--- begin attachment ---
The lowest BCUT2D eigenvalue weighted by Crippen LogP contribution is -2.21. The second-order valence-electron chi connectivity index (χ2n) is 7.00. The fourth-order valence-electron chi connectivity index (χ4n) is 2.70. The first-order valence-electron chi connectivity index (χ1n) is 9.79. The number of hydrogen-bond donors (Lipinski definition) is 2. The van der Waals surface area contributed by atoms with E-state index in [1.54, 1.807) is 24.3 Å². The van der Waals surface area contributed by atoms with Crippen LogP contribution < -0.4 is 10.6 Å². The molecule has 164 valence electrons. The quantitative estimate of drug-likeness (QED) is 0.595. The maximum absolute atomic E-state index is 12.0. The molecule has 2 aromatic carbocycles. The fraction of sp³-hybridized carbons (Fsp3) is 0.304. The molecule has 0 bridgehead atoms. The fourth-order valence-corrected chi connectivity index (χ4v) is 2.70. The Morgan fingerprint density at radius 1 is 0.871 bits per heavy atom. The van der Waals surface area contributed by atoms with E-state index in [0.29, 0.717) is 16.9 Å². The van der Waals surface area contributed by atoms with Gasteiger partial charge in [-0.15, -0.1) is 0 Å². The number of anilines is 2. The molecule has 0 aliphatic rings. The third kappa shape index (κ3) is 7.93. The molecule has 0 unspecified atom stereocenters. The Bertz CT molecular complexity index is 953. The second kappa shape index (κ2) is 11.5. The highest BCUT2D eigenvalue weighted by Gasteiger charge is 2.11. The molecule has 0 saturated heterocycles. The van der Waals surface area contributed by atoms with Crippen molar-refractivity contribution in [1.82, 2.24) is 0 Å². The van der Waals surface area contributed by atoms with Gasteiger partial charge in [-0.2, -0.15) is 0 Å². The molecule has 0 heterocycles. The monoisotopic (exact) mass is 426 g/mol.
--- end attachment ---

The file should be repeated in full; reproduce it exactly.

The lowest BCUT2D eigenvalue weighted by Crippen LogP contribution is -2.21. The second-order valence-electron chi connectivity index (χ2n) is 7.00. The fourth-order valence-electron chi connectivity index (χ4n) is 2.70. The first-order valence-electron chi connectivity index (χ1n) is 9.79. The number of hydrogen-bond donors (Lipinski definition) is 2. The van der Waals surface area contributed by atoms with E-state index in [1.54, 1.807) is 24.3 Å². The van der Waals surface area contributed by atoms with Crippen LogP contribution < -0.4 is 10.6 Å². The molecule has 164 valence electrons. The quantitative estimate of drug-likeness (QED) is 0.595. The maximum absolute atomic E-state index is 12.0. The molecule has 2 aromatic carbocycles. The fraction of sp³-hybridized carbons (Fsp3) is 0.304. The molecule has 0 bridgehead atoms. The fourth-order valence-corrected chi connectivity index (χ4v) is 2.70. The Morgan fingerprint density at radius 1 is 0.871 bits per heavy atom. The van der Waals surface area contributed by atoms with E-state index in [0.29, 0.717) is 16.9 Å². The van der Waals surface area contributed by atoms with Gasteiger partial charge in [-0.15, -0.1) is 0 Å². The number of anilines is 2. The molecule has 0 aliphatic rings. The third kappa shape index (κ3) is 7.93. The molecule has 0 unspecified atom stereocenters. The Bertz CT molecular complexity index is 953. The second kappa shape index (κ2) is 11.5. The highest BCUT2D eigenvalue weighted by Gasteiger charge is 2.11. The molecule has 0 saturated heterocycles. The van der Waals surface area contributed by atoms with Crippen molar-refractivity contribution in [1.82, 2.24) is 0 Å². The van der Waals surface area contributed by atoms with Gasteiger partial charge in [-0.2, -0.15) is 0 Å². The molecule has 0 heterocycles. The monoisotopic (exact) mass is 426 g/mol.